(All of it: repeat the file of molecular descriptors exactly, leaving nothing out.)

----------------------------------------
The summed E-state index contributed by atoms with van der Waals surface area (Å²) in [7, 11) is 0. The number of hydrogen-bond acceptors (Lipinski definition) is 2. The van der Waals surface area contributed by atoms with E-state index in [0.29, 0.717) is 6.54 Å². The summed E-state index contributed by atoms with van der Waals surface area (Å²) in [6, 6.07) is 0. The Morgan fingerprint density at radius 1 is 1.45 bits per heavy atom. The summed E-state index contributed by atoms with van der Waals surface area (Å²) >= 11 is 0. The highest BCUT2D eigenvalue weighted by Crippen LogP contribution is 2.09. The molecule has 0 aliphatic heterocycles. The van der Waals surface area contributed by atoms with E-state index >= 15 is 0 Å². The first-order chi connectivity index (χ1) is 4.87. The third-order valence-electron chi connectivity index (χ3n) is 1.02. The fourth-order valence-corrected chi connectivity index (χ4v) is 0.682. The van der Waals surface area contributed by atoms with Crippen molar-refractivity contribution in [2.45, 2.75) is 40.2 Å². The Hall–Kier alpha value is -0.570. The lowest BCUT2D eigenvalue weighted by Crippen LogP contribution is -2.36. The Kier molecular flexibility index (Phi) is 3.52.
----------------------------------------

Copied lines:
The summed E-state index contributed by atoms with van der Waals surface area (Å²) in [7, 11) is 0. The number of hydrogen-bond acceptors (Lipinski definition) is 2. The van der Waals surface area contributed by atoms with E-state index in [0.29, 0.717) is 6.54 Å². The summed E-state index contributed by atoms with van der Waals surface area (Å²) in [6, 6.07) is 0. The Morgan fingerprint density at radius 1 is 1.45 bits per heavy atom. The summed E-state index contributed by atoms with van der Waals surface area (Å²) >= 11 is 0. The highest BCUT2D eigenvalue weighted by Crippen LogP contribution is 2.09. The molecule has 0 aliphatic heterocycles. The van der Waals surface area contributed by atoms with E-state index >= 15 is 0 Å². The first-order chi connectivity index (χ1) is 4.87. The third-order valence-electron chi connectivity index (χ3n) is 1.02. The fourth-order valence-corrected chi connectivity index (χ4v) is 0.682. The van der Waals surface area contributed by atoms with Crippen molar-refractivity contribution in [2.45, 2.75) is 40.2 Å². The Hall–Kier alpha value is -0.570. The lowest BCUT2D eigenvalue weighted by Crippen LogP contribution is -2.36. The Kier molecular flexibility index (Phi) is 3.52.